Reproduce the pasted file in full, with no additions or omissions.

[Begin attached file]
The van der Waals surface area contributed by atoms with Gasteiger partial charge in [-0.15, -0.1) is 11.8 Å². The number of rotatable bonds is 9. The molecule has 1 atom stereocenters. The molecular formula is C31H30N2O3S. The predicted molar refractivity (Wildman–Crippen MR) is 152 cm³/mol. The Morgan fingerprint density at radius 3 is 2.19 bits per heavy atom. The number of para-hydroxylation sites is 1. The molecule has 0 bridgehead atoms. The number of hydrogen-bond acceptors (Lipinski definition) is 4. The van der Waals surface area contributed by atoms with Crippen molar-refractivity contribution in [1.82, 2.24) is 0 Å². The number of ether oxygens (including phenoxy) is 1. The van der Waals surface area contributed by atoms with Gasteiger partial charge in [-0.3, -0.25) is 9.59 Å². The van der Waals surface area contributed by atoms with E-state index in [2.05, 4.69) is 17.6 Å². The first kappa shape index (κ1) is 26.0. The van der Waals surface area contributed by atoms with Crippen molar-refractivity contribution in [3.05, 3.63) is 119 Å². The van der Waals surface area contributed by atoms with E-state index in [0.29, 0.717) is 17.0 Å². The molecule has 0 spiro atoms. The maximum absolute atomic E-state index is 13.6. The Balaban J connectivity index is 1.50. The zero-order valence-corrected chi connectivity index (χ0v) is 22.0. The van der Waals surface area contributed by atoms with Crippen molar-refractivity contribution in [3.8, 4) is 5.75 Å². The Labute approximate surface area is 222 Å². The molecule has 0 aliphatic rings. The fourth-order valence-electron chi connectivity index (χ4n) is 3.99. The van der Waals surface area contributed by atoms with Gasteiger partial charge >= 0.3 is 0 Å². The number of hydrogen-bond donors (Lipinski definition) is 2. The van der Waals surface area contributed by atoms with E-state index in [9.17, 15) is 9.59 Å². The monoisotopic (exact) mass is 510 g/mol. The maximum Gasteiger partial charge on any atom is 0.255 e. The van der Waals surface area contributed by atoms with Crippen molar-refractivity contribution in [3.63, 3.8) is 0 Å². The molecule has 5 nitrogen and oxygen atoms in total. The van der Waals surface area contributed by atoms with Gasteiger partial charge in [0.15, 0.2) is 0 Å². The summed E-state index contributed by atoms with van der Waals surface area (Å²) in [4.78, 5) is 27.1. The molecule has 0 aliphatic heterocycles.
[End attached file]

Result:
The van der Waals surface area contributed by atoms with Gasteiger partial charge in [-0.15, -0.1) is 11.8 Å². The number of rotatable bonds is 9. The molecule has 1 atom stereocenters. The molecular formula is C31H30N2O3S. The predicted molar refractivity (Wildman–Crippen MR) is 152 cm³/mol. The Morgan fingerprint density at radius 3 is 2.19 bits per heavy atom. The number of para-hydroxylation sites is 1. The molecule has 0 bridgehead atoms. The number of hydrogen-bond acceptors (Lipinski definition) is 4. The van der Waals surface area contributed by atoms with Crippen molar-refractivity contribution in [1.82, 2.24) is 0 Å². The number of ether oxygens (including phenoxy) is 1. The van der Waals surface area contributed by atoms with Gasteiger partial charge in [-0.3, -0.25) is 9.59 Å². The van der Waals surface area contributed by atoms with E-state index in [2.05, 4.69) is 17.6 Å². The first kappa shape index (κ1) is 26.0. The van der Waals surface area contributed by atoms with Crippen molar-refractivity contribution in [3.05, 3.63) is 119 Å². The van der Waals surface area contributed by atoms with E-state index in [0.29, 0.717) is 17.0 Å². The molecule has 0 spiro atoms. The maximum absolute atomic E-state index is 13.6. The Balaban J connectivity index is 1.50. The zero-order valence-corrected chi connectivity index (χ0v) is 22.0. The van der Waals surface area contributed by atoms with Crippen molar-refractivity contribution in [3.8, 4) is 5.75 Å². The Labute approximate surface area is 222 Å². The molecule has 0 aliphatic rings. The fourth-order valence-electron chi connectivity index (χ4n) is 3.99. The van der Waals surface area contributed by atoms with Gasteiger partial charge >= 0.3 is 0 Å². The number of hydrogen-bond donors (Lipinski definition) is 2. The van der Waals surface area contributed by atoms with E-state index in [9.17, 15) is 9.59 Å². The monoisotopic (exact) mass is 510 g/mol. The maximum Gasteiger partial charge on any atom is 0.255 e. The van der Waals surface area contributed by atoms with Crippen molar-refractivity contribution in [3.63, 3.8) is 0 Å². The molecule has 5 nitrogen and oxygen atoms in total. The van der Waals surface area contributed by atoms with Gasteiger partial charge in [0.15, 0.2) is 0 Å². The summed E-state index contributed by atoms with van der Waals surface area (Å²) in [4.78, 5) is 27.1. The molecule has 0 aliphatic heterocycles.